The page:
I notice a lot of interest in OTC supplements and remedies for stone prevention. P harmala is a good example and has a very recent publication.

In addition, I am committed to the idea that informed patients do best for themselves, thence this site. Nothing can can inform a patient better than a look at the original science.

If I put the two together, this very new scientific paper on P Harmala is a perfect opportunity to learn about a possible new remedy and how to read a scientific paper. 

The lovely image is the flower of P harmala. The link is to Wikipedia where I found it.

Follow the Money

Whether it begins that way or not, any science project must have an objective – a purpose. Find the purpose, keep your eyes on it, and you can understand papers about kidney stone disease. That is what I do when I write for you. Being a scientist, I can read into the smallest detail, but I always look closest at the main point of a paper, just as you can.

What is the Objective of a Science Project?

It is a noun – a thing. It is the gift of science to the people who have paid for it – tax payers in the US, certainly. If research is a search, and scientific research a search for new knowledge, the objective is precisely that new knowledge. It is the purpose of it all. It is what one is seeking to discover or invent. I have detailed my thinking on this matter in a recent article itself linked to a formal presentation I have given publically and put up on YouTube. Here is something more specific, one science project in detail.

In Medicine Objectives are Tests or Treatments

For medicine, what science can offer is new tests or treatments – that is all. Deeper science, about how diseases processes work, matters to patients only if it can lead to tests or treatments. Otherwise, it is basic science – how nature works. Wonderful, beautiful, but not of immediate interest here – for this site is for patients and their physicians.

Tests can be for diagnosis, progress of treatment, prediction of outcome (what will happen to someone who is ill), or risk of getting sick – so called risk factors. Treatments are obvious – preventions, cures, and in between – things that make us feel better or reduce harm. So the categories are broad. Broad or not, a paper has to point to tests or treatments if it is to be medical research.

The Meaning of Immediacy

But that is a bit too black and white. Sometimes a research is very close to a test or cure, sometimes very far away, so the space between ‘basic’ and clinical research is thicker than a line. For example, profound science concerning messenger RNA  led rapidly to COVID-19 vaccines. In other cases, like this one – closer to home – this paper in Science proposed new ways to dissolve kidney stones. The science is lovely. That someday one might use this science to dissolve real stones in people is not an airy dream but is a dream unrealized. Someday is not now nor necessarily soon, nor even – in some cases – ever. So we want to isolate the objective and make some kind of judgment about immediacy.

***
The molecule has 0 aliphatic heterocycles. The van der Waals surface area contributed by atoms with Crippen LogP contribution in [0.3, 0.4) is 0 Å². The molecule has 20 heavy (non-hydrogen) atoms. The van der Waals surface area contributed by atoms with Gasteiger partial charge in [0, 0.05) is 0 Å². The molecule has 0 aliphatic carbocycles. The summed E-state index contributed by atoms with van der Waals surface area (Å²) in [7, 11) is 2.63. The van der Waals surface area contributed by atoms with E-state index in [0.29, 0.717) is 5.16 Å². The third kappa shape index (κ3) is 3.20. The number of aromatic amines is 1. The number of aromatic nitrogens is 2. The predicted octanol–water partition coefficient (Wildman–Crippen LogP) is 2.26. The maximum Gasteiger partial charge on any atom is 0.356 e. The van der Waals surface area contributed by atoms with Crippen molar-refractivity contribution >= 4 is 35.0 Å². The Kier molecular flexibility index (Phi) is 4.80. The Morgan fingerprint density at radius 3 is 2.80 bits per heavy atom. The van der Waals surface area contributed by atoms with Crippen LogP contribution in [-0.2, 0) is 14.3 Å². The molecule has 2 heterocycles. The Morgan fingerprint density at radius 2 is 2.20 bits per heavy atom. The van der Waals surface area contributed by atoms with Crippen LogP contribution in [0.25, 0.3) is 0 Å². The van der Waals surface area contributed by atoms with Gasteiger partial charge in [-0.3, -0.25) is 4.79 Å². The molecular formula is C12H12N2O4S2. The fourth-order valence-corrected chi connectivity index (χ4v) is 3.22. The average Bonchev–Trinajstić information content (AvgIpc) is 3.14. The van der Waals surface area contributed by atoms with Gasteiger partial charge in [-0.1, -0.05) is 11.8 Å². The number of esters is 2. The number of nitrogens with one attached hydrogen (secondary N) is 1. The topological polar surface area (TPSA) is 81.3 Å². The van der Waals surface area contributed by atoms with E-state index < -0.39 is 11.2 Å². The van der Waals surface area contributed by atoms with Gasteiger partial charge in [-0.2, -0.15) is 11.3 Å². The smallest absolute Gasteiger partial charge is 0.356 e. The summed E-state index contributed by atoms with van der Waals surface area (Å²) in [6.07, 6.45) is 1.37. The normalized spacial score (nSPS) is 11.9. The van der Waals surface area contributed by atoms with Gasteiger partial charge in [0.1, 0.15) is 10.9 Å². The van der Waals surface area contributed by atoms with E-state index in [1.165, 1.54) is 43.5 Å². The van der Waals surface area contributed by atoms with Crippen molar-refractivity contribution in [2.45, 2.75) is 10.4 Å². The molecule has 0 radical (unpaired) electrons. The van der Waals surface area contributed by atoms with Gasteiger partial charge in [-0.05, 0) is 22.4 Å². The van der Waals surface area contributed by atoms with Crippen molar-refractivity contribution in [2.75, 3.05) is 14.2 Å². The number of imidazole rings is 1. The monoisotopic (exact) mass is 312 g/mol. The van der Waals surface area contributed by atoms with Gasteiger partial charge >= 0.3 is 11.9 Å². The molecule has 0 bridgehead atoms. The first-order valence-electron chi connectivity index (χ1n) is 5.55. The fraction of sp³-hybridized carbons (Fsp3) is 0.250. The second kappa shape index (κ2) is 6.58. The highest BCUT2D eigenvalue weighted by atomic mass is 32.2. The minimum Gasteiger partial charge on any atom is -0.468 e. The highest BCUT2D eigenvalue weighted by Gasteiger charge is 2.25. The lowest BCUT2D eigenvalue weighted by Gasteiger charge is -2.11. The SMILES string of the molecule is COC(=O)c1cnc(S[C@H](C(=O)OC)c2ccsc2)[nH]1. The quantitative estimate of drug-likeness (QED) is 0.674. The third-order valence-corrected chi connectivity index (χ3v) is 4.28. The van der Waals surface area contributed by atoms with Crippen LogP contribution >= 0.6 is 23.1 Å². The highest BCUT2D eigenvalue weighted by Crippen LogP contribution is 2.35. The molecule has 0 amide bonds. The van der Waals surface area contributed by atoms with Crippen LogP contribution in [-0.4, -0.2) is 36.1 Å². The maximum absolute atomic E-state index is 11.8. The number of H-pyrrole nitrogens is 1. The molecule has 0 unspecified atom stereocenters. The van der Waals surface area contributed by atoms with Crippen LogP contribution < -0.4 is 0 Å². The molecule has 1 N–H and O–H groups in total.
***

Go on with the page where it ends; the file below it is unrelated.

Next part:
Where Do We Find the Objective?

At the beginning, in the introduction to any scientific paper. It will be few words. Those words should say what it will be, a test, a treatment, or something more basic. The introduction to a scientific paper is itself not very long, a few paragraphs.You may need to look around for the objective because authors write toward their community of peers not the public. But the ‘it’, the objective, will always appear, and always a noun.

Pagana Harmala to Prevent Kidney Stones

An Ancient Kidney Stone Treatment

For example, this study seems to be about a possible kidney stone treatment. Pegana harmala is a plant, and an ancient stone medication. In their introduction the authors offer appropriate ancient and modern support for its benefits. One modern benefit was in expelling stones. In comparison to Tamsulosin, a recognized drug, P harmala was similarly effective. But the authors believe the case is not sufficient. Near the end of a long paragraph reciting evidence favoring the agent:

However, the scientific evidence of the ethnopharmacological use and potential therapeutic effect of P. harmala in urolithiasis so far is insufficient.” 

Given this, the objective must be more scientific evidence supporting P Harmala as a kidney stone treatment.

The most immediate research that can lead to a treatment now, right now, would be a trial – randomized, double blind, prospective – expensive. The trial is the one and only last step to the drugstore. But that is not what this paper and these scientists have in mind.

An Indirect Test of the Treatment

What is the paper about?

The authors left off with the insufficiency of the scientific evidence for P harmala, and go on to their remedy, their addition:

Therefore, the in vivo effects of the seed extract of P. harmala and its major alkaloids on ethylene glycol (EG)-induced urolithiasis in rats were evaluated in this study by checking its mitigating effects on the antioxidant machinery, serum toxicity markers (i.e. nitrogenous waste, such as blood urea nitrogen (BUN), uric acid, urea, and creatinine), minerals (such as Ca, Mg, P, and oxalate), kidney injury marker 1 (KIM-1), and urinary markers (such as urine pH and urine output).”

What have we here?

It is the additional scientific evidence for the potential therapeutic effect of P harmala – their response to the insufficiency of what we have now. Most important it is something they can measure.